Sharing Stories of Successes and Failures in My OT Career Journey With Bill Wong, OTD, OTR/L
Bill is an occupational therapist from California. He has been practicing since 2012. Currently, he practices in skilled nursing facilities setting. He also is an adjunct faculty at Stanbridge University. Bill is finishing up his first term as the California #2 rep for the AOTA Representative Assembly. Bill was a speaker for TEDxGrandForks in 2015 and TEDxYouth@AlamitosBay in 2017. He was also the curator for TEDxAlmansorPark in 2019. Bill is passionate about autism, leadership, and social media in occupational therapy.
Successes and failures and what I got out of the experiences.
1. During my time as a student for my masters, I was amongst the bottom dwellers of my class. I barely got by kinesiology and neuroscience. Phys dys was my worst subject. I was able to get through this part because I generally built pretty strong rapport with my classmates. They encouraged me to keep fighting and reminded me that finishing up the degree is what matters. Now I am passing on this advice to students I come across on social media. Of course, these experiences were also assets as a faculty, too. I have students told me that because I experienced these struggles, I am able to relate to them better while giving them hope in the process.
2. I found out I have Asperger's in the middle of year 1 and year 2 of OT school. At that time, I was able to put a name to my struggles. But, it was not easy to figure out what accommodations I needed, let alone quickly. I contemplated a leave of absence even though I tried what I can to find hope and support. Turning point of this happened when I was attending the NBCOT/AOTA Student Conclave in 2010. I met Jaclyn Schwartz, who was the ASD Steering Committee chair at the time in person for the first time. We got to know each other because we ran against each other for that position a few months before that. Long story short, Jaclyn gave me a pep talk when we were waiting for our flights to return home from the conference. After she left, even though I still was searching for hope, Jaclyn's words rekindled my passion for OT again. Soon after, we started our unofficial friendly rivalry, as we try to challenge one another to do great things in OT. (I have been joking that our relationship has become one of the best friendly rivalries of all time in OT.)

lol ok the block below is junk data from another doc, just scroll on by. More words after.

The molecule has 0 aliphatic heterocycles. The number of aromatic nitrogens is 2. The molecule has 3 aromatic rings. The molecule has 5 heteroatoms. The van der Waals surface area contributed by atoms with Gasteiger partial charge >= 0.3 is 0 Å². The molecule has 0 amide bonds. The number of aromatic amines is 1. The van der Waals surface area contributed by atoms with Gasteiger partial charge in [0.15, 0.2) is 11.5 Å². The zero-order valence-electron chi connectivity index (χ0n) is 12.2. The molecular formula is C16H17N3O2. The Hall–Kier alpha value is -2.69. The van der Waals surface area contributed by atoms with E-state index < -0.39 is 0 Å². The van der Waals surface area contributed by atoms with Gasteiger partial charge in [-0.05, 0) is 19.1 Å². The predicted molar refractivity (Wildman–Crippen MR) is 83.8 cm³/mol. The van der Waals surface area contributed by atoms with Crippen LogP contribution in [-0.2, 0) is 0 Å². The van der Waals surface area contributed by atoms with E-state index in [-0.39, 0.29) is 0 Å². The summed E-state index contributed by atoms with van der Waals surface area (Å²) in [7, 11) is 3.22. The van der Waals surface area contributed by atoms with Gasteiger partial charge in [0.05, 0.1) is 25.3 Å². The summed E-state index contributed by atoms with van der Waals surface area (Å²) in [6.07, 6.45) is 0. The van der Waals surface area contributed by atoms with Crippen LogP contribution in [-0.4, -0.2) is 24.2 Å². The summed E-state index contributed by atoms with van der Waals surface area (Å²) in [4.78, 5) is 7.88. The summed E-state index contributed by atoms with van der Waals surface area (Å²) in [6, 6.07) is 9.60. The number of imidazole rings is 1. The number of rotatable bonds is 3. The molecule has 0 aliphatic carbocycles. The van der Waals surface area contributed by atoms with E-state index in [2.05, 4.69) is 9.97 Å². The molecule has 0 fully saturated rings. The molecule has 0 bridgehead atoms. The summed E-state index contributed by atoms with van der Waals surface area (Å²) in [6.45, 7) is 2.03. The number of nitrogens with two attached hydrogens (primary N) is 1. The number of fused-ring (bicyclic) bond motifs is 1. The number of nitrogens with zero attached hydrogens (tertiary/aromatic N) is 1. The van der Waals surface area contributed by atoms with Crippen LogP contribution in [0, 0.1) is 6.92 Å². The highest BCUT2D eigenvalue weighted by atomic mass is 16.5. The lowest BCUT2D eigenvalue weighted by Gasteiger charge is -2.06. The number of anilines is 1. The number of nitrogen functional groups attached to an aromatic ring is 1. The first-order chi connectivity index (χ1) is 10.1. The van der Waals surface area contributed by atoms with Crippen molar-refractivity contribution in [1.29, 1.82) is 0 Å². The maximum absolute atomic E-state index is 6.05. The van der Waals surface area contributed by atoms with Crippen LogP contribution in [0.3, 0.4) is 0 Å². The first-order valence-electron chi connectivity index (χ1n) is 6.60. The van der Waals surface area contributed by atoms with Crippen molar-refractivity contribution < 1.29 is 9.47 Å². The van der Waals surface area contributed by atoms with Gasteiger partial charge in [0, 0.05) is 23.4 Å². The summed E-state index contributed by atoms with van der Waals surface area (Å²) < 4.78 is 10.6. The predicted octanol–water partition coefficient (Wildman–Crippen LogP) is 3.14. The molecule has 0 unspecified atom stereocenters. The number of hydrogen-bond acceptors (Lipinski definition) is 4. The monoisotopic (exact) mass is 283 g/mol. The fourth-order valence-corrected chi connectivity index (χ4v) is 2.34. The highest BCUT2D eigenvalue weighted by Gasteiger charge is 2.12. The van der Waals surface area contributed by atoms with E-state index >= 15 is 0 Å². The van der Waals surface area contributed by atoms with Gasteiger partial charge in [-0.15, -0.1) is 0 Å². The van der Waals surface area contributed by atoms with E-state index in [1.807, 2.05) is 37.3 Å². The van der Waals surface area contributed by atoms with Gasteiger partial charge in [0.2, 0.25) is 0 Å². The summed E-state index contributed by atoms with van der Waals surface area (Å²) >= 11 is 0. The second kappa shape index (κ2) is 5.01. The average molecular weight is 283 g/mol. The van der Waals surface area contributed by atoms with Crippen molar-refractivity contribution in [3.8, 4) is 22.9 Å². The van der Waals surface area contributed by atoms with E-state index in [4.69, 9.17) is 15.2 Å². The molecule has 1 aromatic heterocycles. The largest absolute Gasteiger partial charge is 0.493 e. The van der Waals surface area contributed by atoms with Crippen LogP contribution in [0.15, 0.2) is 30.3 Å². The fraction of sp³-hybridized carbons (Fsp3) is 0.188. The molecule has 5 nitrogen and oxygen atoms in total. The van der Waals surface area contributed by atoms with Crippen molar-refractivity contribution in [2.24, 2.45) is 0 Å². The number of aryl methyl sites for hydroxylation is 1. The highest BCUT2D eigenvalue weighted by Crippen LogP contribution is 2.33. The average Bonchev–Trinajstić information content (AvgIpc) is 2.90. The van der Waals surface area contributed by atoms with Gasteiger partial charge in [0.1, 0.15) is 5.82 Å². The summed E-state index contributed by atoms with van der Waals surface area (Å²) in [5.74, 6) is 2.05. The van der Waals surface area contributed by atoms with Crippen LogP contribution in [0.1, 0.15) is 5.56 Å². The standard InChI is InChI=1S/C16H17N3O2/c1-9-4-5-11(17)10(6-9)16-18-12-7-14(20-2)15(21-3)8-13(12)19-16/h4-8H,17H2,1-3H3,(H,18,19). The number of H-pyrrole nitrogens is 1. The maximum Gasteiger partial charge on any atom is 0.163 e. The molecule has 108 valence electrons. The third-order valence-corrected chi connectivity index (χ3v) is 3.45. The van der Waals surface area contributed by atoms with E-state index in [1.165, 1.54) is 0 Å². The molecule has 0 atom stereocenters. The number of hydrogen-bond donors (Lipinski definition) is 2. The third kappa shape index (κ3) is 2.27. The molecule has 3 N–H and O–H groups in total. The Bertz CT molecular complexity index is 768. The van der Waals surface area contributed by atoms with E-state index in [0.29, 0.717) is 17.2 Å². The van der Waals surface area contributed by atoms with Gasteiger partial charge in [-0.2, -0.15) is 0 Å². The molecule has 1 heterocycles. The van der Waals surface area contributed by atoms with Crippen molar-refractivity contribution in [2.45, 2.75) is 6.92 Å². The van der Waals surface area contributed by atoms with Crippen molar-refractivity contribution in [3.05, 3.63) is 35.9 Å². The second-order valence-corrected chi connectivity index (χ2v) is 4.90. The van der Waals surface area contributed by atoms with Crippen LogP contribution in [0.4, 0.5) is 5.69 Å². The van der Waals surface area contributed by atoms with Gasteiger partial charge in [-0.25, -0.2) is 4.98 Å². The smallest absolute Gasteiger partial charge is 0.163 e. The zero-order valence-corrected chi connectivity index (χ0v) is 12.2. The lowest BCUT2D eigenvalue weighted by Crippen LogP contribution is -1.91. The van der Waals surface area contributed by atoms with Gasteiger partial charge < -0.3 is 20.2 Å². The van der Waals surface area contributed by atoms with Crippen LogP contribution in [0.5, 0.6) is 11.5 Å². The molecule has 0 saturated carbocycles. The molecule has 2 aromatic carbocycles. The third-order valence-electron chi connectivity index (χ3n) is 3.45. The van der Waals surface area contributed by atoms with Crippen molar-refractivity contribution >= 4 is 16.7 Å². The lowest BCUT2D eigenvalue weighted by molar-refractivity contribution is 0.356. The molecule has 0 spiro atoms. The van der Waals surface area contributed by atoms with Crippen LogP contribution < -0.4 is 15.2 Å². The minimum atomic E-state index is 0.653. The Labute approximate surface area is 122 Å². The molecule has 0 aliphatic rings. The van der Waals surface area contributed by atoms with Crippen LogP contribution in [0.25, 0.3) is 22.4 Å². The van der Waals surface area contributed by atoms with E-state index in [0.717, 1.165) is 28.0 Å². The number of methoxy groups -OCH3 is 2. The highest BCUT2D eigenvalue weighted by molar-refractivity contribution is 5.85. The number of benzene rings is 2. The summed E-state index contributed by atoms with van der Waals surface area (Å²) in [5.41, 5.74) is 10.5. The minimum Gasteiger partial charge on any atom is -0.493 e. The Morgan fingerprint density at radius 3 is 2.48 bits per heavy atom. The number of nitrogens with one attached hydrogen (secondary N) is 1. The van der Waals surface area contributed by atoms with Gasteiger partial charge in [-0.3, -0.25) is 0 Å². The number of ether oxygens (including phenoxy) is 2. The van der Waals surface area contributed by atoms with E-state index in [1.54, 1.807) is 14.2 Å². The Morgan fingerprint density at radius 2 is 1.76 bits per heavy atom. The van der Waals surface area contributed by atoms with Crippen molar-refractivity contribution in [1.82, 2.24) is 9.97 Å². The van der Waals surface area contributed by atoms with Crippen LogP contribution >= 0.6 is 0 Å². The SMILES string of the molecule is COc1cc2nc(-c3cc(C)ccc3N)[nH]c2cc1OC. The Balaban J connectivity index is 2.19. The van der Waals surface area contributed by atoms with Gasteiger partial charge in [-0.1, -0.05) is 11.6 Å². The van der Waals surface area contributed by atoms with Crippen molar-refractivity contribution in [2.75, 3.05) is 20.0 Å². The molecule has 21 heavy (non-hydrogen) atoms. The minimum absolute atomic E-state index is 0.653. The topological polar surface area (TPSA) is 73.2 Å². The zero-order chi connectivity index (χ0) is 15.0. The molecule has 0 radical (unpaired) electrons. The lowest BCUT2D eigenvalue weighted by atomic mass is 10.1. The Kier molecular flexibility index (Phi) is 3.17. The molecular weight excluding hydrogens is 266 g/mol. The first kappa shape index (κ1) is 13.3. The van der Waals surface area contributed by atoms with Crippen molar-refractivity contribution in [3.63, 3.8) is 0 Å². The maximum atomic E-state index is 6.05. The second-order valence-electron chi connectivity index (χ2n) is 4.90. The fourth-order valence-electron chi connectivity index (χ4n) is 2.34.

3. My first year of working clinically was a struggle. I thought my first job was a good fit- location reasonably close to home, having some familiarity with my supervisor, having past successes in school based level 2 fieldwork, and I have a reasonable strong foundation of autism knowledge. However, it ended up exposing many of my weaknesses instead- weaknesses in behavior management, poor play and executive functioning skills. On top of that, I ended up having a relapse after I managed my anxiety well prior to that. So, I abruptly left that job 3 months into it. I then had an unsuccessful attempt at private practice for a year. When I decided to go for a paycheck-to-paycheck job again, I ended up taking a leap of faith to try skilled nursing facilities setting. Instead of taking a full time position right away, I chose to do per diem and started at 20-25 hours a week. My rationale was that I wanted to learn about the setting in my own terms and pace. This strategy turned out to be successful as I was able to become a full time therapist 1.5 years later.
4. I applied for the then AOTA Emerging Leaders Development Program 3 times and got rejected for all 3. I knew I needed some seasoning and mentorship even though many of my contemporaries thought that I was further along than them. Rather than giving up, I decided to build my own mentoring team. This has turned out well for my career. Meanwhile, these rejections gave me swagger to do my best in every OT leadership position I get to have. Of course, how my career is turning out also is motivating for OT students/practitioners who are passionate but got rejected of the opportunities they feel they deserve.
1. After I got rejected from AOTA's Emerging Leaders Development Program for the third time, I received an opportunity from AOTA to be part of its Community of Leaders committee, which is a subcommittee under the Volunteer Leadership Development committee. At that time, it was mostly consisted of alumni from the AOTA's Emerging Leaders Program. I have been told that the reason I was picked was because the decision makers felt knew that I am passionate about making a difference in the OT profession. They also knew that I was heartbroken from getting rejected by the Emerging Leaders Development Program 3 times. So, they extended an opportunity to me to see what I can do. Over time, I have proven these people right because I showed my dedication to the role. Also, my confidence from serving in the committee led me to run for the Representative Assembly in 2017 AOTA elections.